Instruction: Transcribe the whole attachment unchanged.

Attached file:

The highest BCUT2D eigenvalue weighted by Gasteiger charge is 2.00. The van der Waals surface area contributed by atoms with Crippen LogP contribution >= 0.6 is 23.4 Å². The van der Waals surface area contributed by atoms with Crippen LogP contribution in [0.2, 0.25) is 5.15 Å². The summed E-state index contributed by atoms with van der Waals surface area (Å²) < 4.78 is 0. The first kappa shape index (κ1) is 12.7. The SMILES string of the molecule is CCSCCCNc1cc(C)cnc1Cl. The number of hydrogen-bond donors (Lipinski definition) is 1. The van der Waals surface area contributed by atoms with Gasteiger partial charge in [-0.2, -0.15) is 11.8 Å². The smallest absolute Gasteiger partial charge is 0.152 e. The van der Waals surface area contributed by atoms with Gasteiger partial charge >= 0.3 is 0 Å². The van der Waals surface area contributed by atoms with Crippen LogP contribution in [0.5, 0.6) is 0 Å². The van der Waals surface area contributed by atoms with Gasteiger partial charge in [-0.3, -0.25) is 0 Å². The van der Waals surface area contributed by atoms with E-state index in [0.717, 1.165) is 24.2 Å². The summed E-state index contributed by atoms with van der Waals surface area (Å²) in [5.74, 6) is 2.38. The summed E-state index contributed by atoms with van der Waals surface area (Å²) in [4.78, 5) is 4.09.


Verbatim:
The highest BCUT2D eigenvalue weighted by Gasteiger charge is 2.00. The van der Waals surface area contributed by atoms with Crippen LogP contribution >= 0.6 is 23.4 Å². The van der Waals surface area contributed by atoms with Crippen LogP contribution in [0.2, 0.25) is 5.15 Å². The summed E-state index contributed by atoms with van der Waals surface area (Å²) < 4.78 is 0. The first kappa shape index (κ1) is 12.7. The SMILES string of the molecule is CCSCCCNc1cc(C)cnc1Cl. The number of hydrogen-bond donors (Lipinski definition) is 1. The van der Waals surface area contributed by atoms with Gasteiger partial charge in [-0.2, -0.15) is 11.8 Å². The smallest absolute Gasteiger partial charge is 0.152 e. The van der Waals surface area contributed by atoms with Gasteiger partial charge >= 0.3 is 0 Å². The van der Waals surface area contributed by atoms with Crippen LogP contribution in [0.5, 0.6) is 0 Å². The van der Waals surface area contributed by atoms with Gasteiger partial charge in [-0.3, -0.25) is 0 Å². The van der Waals surface area contributed by atoms with E-state index in [0.717, 1.165) is 24.2 Å². The summed E-state index contributed by atoms with van der Waals surface area (Å²) in [5.74, 6) is 2.38. The summed E-state index contributed by atoms with van der Waals surface area (Å²) in [4.78, 5) is 4.09.